That’s why website speed is so important – if your pages take too long to load and your visitors can’t get the info they need in a few seconds, they’ll give up and look elsewhere. We live in an impatient world where we expect everything to happen instantly. We don’t have time to wait for slow websites.

Do you know how fast your website is?

The problem here is we’re entering the realm of the geeks and all kinds of techy stuff! But don’t worry, we’ll keep this simple and keep the jargon to a minimum.

You need to benchmark your site before doing any optimisation; in other words, you need to figure out how your site is currently performing. The most important thing you’re looking for is page load time and this doesn’t just apply to your home page – all key pages should be tested.

There are several online tools you can use to test the speed of your website, but unfortunately it’s not quite that straightforward. It depends on a lot of different variables and even running 3 tests on the same site won’t always give you the same answer.

Many experts suggest using Google’s PageSpeed Insights but we say DON’T DO IT! Why? Because it doesn’t actually measure the loading time of your site – which is just crazy!

So we use Pingdom Website Speed Test.

How to use Pingdom to test your website speed

Simply follow these steps to find out how fast your web pages are loading:

1. Go to Pingdom, enter your website URL and the location you want to test from.

Screengrab - Pingdom speed test

2. Click Start Test and wait for the results to load.

3. In the Summary window you’ll see the results for:

– Performance grade

– Load time – this is what matters most!

– Page size

– Requests

Screengrab - Pingdom results summary

4. Record the results and repeat for all other pages on your site.

The most important result to focus on is load time. Ideally, you want a load time of up to about 3 seconds. Any more than this and your visitors will be waiting too long.

Now, for the purpose of this post, we suggest you ignore all the other info that the speed test offers. It will almost certainly highlight other issues with your website, but what we’re after here is the quickest way to get your website performing faster.


What’s the No.1 way to increase your website speed?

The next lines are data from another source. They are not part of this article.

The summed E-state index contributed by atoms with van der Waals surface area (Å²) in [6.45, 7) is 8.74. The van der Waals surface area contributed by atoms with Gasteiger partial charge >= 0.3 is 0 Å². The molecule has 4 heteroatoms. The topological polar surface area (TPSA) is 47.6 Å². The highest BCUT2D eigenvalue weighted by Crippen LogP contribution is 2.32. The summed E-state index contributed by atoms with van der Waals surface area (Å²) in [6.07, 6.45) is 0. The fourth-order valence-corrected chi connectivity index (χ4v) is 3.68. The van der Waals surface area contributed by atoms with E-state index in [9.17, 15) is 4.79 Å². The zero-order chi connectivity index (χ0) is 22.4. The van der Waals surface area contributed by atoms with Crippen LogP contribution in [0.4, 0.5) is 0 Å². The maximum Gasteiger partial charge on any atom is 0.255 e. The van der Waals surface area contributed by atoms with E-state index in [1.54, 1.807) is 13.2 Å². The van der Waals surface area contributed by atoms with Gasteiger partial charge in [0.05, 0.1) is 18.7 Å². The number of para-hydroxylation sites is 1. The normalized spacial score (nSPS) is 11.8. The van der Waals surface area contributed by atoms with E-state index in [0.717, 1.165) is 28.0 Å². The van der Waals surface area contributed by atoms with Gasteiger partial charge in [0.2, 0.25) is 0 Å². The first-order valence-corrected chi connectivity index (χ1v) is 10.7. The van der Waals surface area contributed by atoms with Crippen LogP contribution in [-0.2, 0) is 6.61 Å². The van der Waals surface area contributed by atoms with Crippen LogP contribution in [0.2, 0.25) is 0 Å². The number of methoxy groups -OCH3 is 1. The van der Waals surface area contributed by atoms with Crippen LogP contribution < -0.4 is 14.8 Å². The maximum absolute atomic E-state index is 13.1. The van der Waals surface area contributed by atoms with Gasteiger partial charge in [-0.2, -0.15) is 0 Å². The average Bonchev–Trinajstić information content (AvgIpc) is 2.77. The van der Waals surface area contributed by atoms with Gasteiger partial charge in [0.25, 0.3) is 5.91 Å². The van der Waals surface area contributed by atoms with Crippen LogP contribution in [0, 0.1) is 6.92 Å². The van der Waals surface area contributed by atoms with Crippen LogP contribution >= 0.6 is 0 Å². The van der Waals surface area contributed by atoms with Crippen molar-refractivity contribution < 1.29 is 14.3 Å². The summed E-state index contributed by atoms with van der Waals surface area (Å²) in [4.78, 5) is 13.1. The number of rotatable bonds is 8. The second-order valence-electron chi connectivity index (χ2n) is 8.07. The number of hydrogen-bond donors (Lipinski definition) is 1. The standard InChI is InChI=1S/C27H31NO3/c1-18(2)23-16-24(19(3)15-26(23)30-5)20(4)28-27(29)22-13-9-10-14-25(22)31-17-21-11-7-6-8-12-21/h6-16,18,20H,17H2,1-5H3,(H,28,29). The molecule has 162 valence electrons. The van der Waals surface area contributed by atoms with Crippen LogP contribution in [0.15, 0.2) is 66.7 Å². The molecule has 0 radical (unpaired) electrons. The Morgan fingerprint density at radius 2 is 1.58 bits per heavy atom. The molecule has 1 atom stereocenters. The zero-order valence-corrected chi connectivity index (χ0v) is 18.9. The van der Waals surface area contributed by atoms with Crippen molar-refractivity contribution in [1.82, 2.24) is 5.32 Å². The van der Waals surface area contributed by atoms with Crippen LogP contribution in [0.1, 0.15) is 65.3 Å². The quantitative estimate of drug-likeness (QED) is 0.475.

Ok, so you’ve established how fast your web pages are actually loading and, the chances are, they could probably do with speeding up a bit, if not a lot.

So here’s the part you’ve been waiting for… the best kept secret of how to make your website faster… and it has everything to do with…


The images on your website are, almost without a doubt, the No.1 culprit for slowing down your site. The key is understanding how images work and making sure you compress them properly.

The problem is, most images uploaded to the web are far too big and therefore take far too long to load, which essentially puts to waste all that hard work that went into your site in the first place. Remember: no matter how great your content, product or service is, no-one will hang around long enough to find out, if they have to wait too long for your site to load.

Add to this the fact that WordPress has its own default image sizes, and themes and plugins can all add their own images on top of these, and you have a whole lotta images goin’ on!

So, what’s the answer…?

Simple 3-step guide to reducing your image sizes

If you want a faster website, all you need to do is follow our simple 3-step guide.

1. Turn off the defaults

Turn off the default image sizes in WordPress, so you can set your own image sizes.

  • Go to Settings > Media
  • Set all the dimensions to 0 pixels.

Screengrab - WordPress default image sizes

2. Resize your images

Resize your images to the correct dimensions BEFORE uploading them to WordPress.

For detailed instructions of how to do this, including a free image resizing video tutorial, check out our post A picture says a thousand words but not if it takes too long to load.

3. Meet the panda!

Once you’ve resized your images, use TinyPNG to compress them BEFORE uploading them to WordPress.

Simply drop your image onto the page and let the panda do his thing, then download the newly compressed image. The file size will be greatly reduced, without losing any of the quality.

Screengrab - TinyPNG

Bonus tip: instead of using the TinyPNG website to compress your images each time, why not install the TinyPNG WordPress plugin? Simply download and install it onto your WordPress site and it’ll automatically compress every image you upload. Just be sure to select the “compress all images” option.

Now go forth and get speedy!

And that, my friends, is the best way to a faster website.

Our final reminder – which you’ll know if you’ve read 4 things you need for successful content marketing – is that website performance alone is not enough. You also need good people, a great product and clear processes if you want to succeed in growing your business with content marketing.

To find out how we can review and improve on your website performance, and so much more, check out our Website Updates Package.

See how we’ve helped our clients

What is evergreen content and why should you create it?